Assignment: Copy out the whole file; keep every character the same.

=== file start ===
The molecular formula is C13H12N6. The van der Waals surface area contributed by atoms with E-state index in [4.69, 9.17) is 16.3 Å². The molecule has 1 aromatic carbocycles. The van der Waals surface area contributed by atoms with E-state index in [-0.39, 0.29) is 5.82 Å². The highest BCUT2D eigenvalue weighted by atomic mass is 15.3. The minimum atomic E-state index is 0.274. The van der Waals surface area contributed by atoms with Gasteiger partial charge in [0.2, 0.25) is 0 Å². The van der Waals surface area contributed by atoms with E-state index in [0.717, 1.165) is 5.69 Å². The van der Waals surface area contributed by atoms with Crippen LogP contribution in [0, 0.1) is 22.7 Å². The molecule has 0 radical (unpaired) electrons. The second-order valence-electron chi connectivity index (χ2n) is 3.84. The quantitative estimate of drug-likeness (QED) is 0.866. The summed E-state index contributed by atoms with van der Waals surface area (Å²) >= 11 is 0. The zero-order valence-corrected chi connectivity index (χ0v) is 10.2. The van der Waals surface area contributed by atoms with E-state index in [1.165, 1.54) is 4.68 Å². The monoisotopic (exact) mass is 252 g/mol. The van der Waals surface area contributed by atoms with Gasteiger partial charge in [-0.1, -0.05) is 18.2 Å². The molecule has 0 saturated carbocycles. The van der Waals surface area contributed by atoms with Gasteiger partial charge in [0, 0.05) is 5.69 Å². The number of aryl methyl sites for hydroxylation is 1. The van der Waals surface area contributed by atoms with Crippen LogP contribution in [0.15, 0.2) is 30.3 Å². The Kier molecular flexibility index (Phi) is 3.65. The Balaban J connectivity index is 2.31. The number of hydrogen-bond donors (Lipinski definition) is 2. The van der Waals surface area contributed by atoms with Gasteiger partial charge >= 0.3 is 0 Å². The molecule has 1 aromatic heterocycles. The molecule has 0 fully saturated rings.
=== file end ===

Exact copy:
The molecular formula is C13H12N6. The van der Waals surface area contributed by atoms with E-state index in [4.69, 9.17) is 16.3 Å². The molecule has 1 aromatic carbocycles. The van der Waals surface area contributed by atoms with E-state index in [-0.39, 0.29) is 5.82 Å². The highest BCUT2D eigenvalue weighted by atomic mass is 15.3. The minimum atomic E-state index is 0.274. The van der Waals surface area contributed by atoms with Gasteiger partial charge in [0.2, 0.25) is 0 Å². The van der Waals surface area contributed by atoms with E-state index in [0.717, 1.165) is 5.69 Å². The van der Waals surface area contributed by atoms with Crippen LogP contribution in [0, 0.1) is 22.7 Å². The molecule has 0 radical (unpaired) electrons. The second-order valence-electron chi connectivity index (χ2n) is 3.84. The quantitative estimate of drug-likeness (QED) is 0.866. The summed E-state index contributed by atoms with van der Waals surface area (Å²) >= 11 is 0. The zero-order valence-corrected chi connectivity index (χ0v) is 10.2. The van der Waals surface area contributed by atoms with E-state index in [1.165, 1.54) is 4.68 Å². The monoisotopic (exact) mass is 252 g/mol. The van der Waals surface area contributed by atoms with Gasteiger partial charge in [-0.1, -0.05) is 18.2 Å². The molecule has 0 saturated carbocycles. The van der Waals surface area contributed by atoms with Gasteiger partial charge in [0, 0.05) is 5.69 Å². The number of aryl methyl sites for hydroxylation is 1. The van der Waals surface area contributed by atoms with Crippen LogP contribution in [0.15, 0.2) is 30.3 Å². The Kier molecular flexibility index (Phi) is 3.65. The Balaban J connectivity index is 2.31. The number of hydrogen-bond donors (Lipinski definition) is 2. The van der Waals surface area contributed by atoms with Gasteiger partial charge >= 0.3 is 0 Å². The molecule has 1 aromatic heterocycles. The molecule has 0 fully saturated rings.